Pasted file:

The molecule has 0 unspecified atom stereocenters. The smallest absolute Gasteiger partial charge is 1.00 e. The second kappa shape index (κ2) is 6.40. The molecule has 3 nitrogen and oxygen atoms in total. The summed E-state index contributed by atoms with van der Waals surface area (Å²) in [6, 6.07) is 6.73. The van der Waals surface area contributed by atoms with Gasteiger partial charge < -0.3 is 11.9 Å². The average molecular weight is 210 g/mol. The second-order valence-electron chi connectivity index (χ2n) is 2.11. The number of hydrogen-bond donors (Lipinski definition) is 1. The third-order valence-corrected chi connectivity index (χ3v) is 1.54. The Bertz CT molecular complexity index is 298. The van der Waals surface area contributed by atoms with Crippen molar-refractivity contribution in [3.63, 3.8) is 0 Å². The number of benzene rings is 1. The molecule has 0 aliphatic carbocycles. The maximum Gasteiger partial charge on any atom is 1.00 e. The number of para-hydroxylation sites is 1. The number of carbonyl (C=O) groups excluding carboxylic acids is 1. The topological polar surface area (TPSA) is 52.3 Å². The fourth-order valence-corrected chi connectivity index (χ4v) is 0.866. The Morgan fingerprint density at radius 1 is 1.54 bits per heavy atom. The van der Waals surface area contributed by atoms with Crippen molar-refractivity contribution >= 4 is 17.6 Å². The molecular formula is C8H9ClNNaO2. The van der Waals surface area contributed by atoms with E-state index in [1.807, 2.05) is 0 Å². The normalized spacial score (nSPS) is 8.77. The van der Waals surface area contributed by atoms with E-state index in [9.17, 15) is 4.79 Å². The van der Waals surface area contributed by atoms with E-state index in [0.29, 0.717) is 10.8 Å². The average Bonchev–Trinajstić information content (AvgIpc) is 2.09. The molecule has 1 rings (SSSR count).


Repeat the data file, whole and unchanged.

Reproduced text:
The molecule has 0 unspecified atom stereocenters. The smallest absolute Gasteiger partial charge is 1.00 e. The second kappa shape index (κ2) is 6.40. The molecule has 3 nitrogen and oxygen atoms in total. The summed E-state index contributed by atoms with van der Waals surface area (Å²) in [6, 6.07) is 6.73. The van der Waals surface area contributed by atoms with Gasteiger partial charge < -0.3 is 11.9 Å². The average molecular weight is 210 g/mol. The second-order valence-electron chi connectivity index (χ2n) is 2.11. The number of hydrogen-bond donors (Lipinski definition) is 1. The third-order valence-corrected chi connectivity index (χ3v) is 1.54. The Bertz CT molecular complexity index is 298. The van der Waals surface area contributed by atoms with Crippen molar-refractivity contribution in [3.63, 3.8) is 0 Å². The number of benzene rings is 1. The molecule has 0 aliphatic carbocycles. The maximum Gasteiger partial charge on any atom is 1.00 e. The number of para-hydroxylation sites is 1. The number of carbonyl (C=O) groups excluding carboxylic acids is 1. The topological polar surface area (TPSA) is 52.3 Å². The fourth-order valence-corrected chi connectivity index (χ4v) is 0.866. The Morgan fingerprint density at radius 1 is 1.54 bits per heavy atom. The van der Waals surface area contributed by atoms with Crippen molar-refractivity contribution >= 4 is 17.6 Å². The molecular formula is C8H9ClNNaO2. The van der Waals surface area contributed by atoms with E-state index in [1.807, 2.05) is 0 Å². The normalized spacial score (nSPS) is 8.77. The van der Waals surface area contributed by atoms with E-state index in [9.17, 15) is 4.79 Å². The van der Waals surface area contributed by atoms with E-state index in [0.29, 0.717) is 10.8 Å². The average Bonchev–Trinajstić information content (AvgIpc) is 2.09. The molecule has 1 rings (SSSR count).